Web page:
4.3. Bridging the Trust Gap: Strategies for Fostering Trust in the Fintech Era

4.3.1. Corporate Digital Responsibility: Enhancing Financial Performance and Digital Trust through Ethical and Responsible Data Processing

New technologies have led to new social challenges and increased corporate responsibilities, particularly in digital technologies and data processing. As a result, the concept of corporate digital responsibility (CDR) has been introduced. The concept refers to various practices and behaviors that aid organizations in using data and technological innovations morally, financially, digitally, and ecologically responsible (Jelovac et al. 2021). Essentially, CDR is the recognition and dedication on the part of organizations to prioritize the favorable impact of technology on society in all aspects of their operations (Herden et al. 2021). The implementation of a culture of CDR can assist organizations in navigating the complex ethical and societal issues that arise with digital technologies and data processing (Lobschat et al. 2021). Studies have shown that businesses with a CDR culture benefit from indirect performance effects, resulting in a positive long-term financial impact, including customer satisfaction, competitive advantage, customer trust, loyalty, and enhanced company reputation (Saeidi et al. 2015). Therefore, organizations can enhance their financial performance, brand equity, and marketability (Lobschat et al. 2021). In the digital age, trust is a critical factor, particularly trust in digital institutions, technologies, and platforms, referred to as digital trust. Trust is “our readiness to be vulnerable to the actions of others because we believe they have good intentions and will treat us accordingly.” Digital trust is associated with trust in digital institutions, digital technologies, and platforms; it refers to users’ trust in the ability of digital institutions, companies, technologies, and processes to create a safe digital world by safeguarding users’ data privacy (Jelovac et al. 2021).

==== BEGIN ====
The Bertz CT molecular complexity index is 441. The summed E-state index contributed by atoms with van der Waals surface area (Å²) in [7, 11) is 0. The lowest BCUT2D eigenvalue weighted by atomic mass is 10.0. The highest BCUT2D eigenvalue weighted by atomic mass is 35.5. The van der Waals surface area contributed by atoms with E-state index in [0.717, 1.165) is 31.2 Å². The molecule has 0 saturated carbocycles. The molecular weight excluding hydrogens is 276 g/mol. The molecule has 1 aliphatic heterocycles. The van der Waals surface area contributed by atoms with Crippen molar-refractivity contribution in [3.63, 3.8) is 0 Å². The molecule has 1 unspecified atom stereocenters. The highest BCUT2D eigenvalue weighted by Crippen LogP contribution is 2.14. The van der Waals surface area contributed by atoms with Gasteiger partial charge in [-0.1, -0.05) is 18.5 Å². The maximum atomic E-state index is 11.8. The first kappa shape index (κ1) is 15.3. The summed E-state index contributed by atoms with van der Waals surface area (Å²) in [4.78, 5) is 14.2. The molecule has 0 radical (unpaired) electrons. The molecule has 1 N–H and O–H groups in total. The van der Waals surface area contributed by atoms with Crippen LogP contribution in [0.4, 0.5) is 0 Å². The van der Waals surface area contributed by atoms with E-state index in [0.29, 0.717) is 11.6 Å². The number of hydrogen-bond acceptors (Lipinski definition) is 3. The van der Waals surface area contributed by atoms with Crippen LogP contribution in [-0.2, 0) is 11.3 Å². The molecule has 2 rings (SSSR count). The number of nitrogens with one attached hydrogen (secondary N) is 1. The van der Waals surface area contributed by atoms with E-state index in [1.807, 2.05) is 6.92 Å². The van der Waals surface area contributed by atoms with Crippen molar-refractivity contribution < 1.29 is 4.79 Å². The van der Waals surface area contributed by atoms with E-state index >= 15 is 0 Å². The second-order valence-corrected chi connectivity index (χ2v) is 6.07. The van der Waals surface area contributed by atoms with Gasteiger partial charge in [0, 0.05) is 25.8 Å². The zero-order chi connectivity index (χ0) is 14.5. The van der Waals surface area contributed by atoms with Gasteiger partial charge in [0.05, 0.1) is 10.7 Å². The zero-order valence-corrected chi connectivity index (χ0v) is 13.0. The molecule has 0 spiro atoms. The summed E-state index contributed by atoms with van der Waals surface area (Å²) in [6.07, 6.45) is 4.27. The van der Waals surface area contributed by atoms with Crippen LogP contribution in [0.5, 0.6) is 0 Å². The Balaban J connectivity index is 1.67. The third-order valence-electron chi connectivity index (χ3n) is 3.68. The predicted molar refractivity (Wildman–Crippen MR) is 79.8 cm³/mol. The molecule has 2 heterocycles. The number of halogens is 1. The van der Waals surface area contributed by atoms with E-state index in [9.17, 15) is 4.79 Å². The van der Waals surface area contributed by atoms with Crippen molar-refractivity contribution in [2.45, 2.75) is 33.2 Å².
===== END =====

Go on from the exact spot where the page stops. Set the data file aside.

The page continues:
Creating a digital society and economy is contingent upon all participants having high trust. Digital trust is founded on convenience, user experience, reputation, transparency, integrity, reliability, and security, which control stakeholders’ data. The adoption of a culture of CDR within modern businesses and organizations is necessary to establish and maintain digital trust. This offers numerous benefits to companies, including the shaping of their future, the development and maintenance of positive, long-term relationships with stakeholders, improvements in reputation, the creation of competitive advantage, and increases in employee cohesion and productivity (Herden et al. 2021).
Corporate digital responsibility entails organizations’ comprehension of and commitment to the prioritization of technology’s positive impact on society in all aspects of their business (Herden et al. 2021). As a result, CDR contributes to digital trust through corporate reputation disclosures (CRDs). These provide information about a company’s products and services, vision and leadership, financial performance, workplace environment, social and environmental responsibility, emotional appeal, and prospects and public reputation (Baumgartner et al. 2022). Therefore, CDR acts as a signal to decrease the information asymmetry between managers and stakeholders and allows stakeholders to evaluate a company’s ability to meet their needs, as well as its reliability and trustworthiness (Baumgartner et al. 2022).

4.3.2. Ensuring Data Privacy and Security in the Digital Finance Industry: Best Practices and Strategies for Compliance with Data-Protection Laws and Regulations

The protection of individuals’ personal data through compliance with data-privacy laws and regulations is crucial in the digital finance industry. The General Data Protection Regulation (GDPR) gives individuals specific rights regarding their data, such as access to these data, the right to be informed about their collection and use, and the right to have them erased (Ayaburi 2022). Businesses must take necessary measures to protect personal data and obtain explicit consent from individuals for their processing in specific circumstances.
To ensure compliance with data-protection laws and regulations, companies must take several steps to protect against data-privacy breaches. These steps include the implementation of encryption and secure authentication protocols, de-identification techniques, and regular reviews and the establishment of data-protection policies (Beg et al. 2022). Data-governance frameworks can ensure ethical and responsible big-data management by outlining roles and responsibilities, data-handling practices, and compliance procedures (Stewart and Jürjens 2018a). Regular audits, employee training on data-protection practices, and procedures for detecting and addressing data-privacy breaches are also essential (Abidin et al. 2019). When using AI systems, careful data analysis and privacy-preserving machine-learning techniques are necessary to prevent confounding bias and illegal access to personal data (Abed and Anupam 2022).